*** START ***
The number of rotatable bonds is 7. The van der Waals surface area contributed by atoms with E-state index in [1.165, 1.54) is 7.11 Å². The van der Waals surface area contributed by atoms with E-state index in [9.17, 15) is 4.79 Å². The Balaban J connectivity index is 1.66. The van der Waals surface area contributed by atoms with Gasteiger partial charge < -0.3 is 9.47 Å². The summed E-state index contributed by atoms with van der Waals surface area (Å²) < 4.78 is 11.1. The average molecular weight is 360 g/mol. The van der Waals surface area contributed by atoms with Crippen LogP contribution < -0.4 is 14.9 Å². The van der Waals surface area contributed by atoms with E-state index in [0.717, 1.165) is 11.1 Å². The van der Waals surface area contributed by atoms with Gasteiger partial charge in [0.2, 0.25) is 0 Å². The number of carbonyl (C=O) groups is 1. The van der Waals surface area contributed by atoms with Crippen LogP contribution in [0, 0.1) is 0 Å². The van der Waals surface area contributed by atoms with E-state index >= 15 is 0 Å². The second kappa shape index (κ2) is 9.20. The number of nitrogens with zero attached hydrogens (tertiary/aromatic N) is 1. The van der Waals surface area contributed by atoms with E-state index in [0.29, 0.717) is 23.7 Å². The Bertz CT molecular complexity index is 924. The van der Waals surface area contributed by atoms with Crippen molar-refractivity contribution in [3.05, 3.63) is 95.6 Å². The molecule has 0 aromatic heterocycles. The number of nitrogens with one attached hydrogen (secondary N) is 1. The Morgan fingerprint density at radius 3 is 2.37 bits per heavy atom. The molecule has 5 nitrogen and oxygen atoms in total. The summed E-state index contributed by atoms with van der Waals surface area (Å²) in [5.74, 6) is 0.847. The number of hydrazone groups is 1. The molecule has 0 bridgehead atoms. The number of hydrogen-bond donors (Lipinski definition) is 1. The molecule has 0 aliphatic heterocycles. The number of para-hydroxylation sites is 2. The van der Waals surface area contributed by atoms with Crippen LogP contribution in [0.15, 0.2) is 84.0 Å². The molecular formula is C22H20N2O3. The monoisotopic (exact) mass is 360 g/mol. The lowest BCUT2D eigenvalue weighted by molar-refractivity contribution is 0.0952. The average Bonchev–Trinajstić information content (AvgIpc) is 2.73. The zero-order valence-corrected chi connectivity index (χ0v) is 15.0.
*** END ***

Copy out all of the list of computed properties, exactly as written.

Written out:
The number of rotatable bonds is 7. The van der Waals surface area contributed by atoms with E-state index in [1.165, 1.54) is 7.11 Å². The van der Waals surface area contributed by atoms with E-state index in [9.17, 15) is 4.79 Å². The Balaban J connectivity index is 1.66. The van der Waals surface area contributed by atoms with Gasteiger partial charge < -0.3 is 9.47 Å². The summed E-state index contributed by atoms with van der Waals surface area (Å²) < 4.78 is 11.1. The average molecular weight is 360 g/mol. The van der Waals surface area contributed by atoms with Crippen LogP contribution < -0.4 is 14.9 Å². The van der Waals surface area contributed by atoms with E-state index in [0.717, 1.165) is 11.1 Å². The van der Waals surface area contributed by atoms with Gasteiger partial charge in [0.2, 0.25) is 0 Å². The number of carbonyl (C=O) groups is 1. The van der Waals surface area contributed by atoms with Crippen LogP contribution in [0, 0.1) is 0 Å². The van der Waals surface area contributed by atoms with E-state index >= 15 is 0 Å². The second kappa shape index (κ2) is 9.20. The number of nitrogens with zero attached hydrogens (tertiary/aromatic N) is 1. The van der Waals surface area contributed by atoms with E-state index in [0.29, 0.717) is 23.7 Å². The Bertz CT molecular complexity index is 924. The van der Waals surface area contributed by atoms with Crippen molar-refractivity contribution in [3.05, 3.63) is 95.6 Å². The molecule has 0 aromatic heterocycles. The number of nitrogens with one attached hydrogen (secondary N) is 1. The Morgan fingerprint density at radius 3 is 2.37 bits per heavy atom. The molecule has 5 nitrogen and oxygen atoms in total. The summed E-state index contributed by atoms with van der Waals surface area (Å²) in [5.74, 6) is 0.847. The number of hydrazone groups is 1. The molecule has 0 bridgehead atoms. The number of hydrogen-bond donors (Lipinski definition) is 1. The molecule has 0 aliphatic heterocycles. The number of para-hydroxylation sites is 2. The van der Waals surface area contributed by atoms with Crippen LogP contribution in [0.15, 0.2) is 84.0 Å². The molecular formula is C22H20N2O3. The monoisotopic (exact) mass is 360 g/mol. The lowest BCUT2D eigenvalue weighted by molar-refractivity contribution is 0.0952. The average Bonchev–Trinajstić information content (AvgIpc) is 2.73. The zero-order valence-corrected chi connectivity index (χ0v) is 15.0.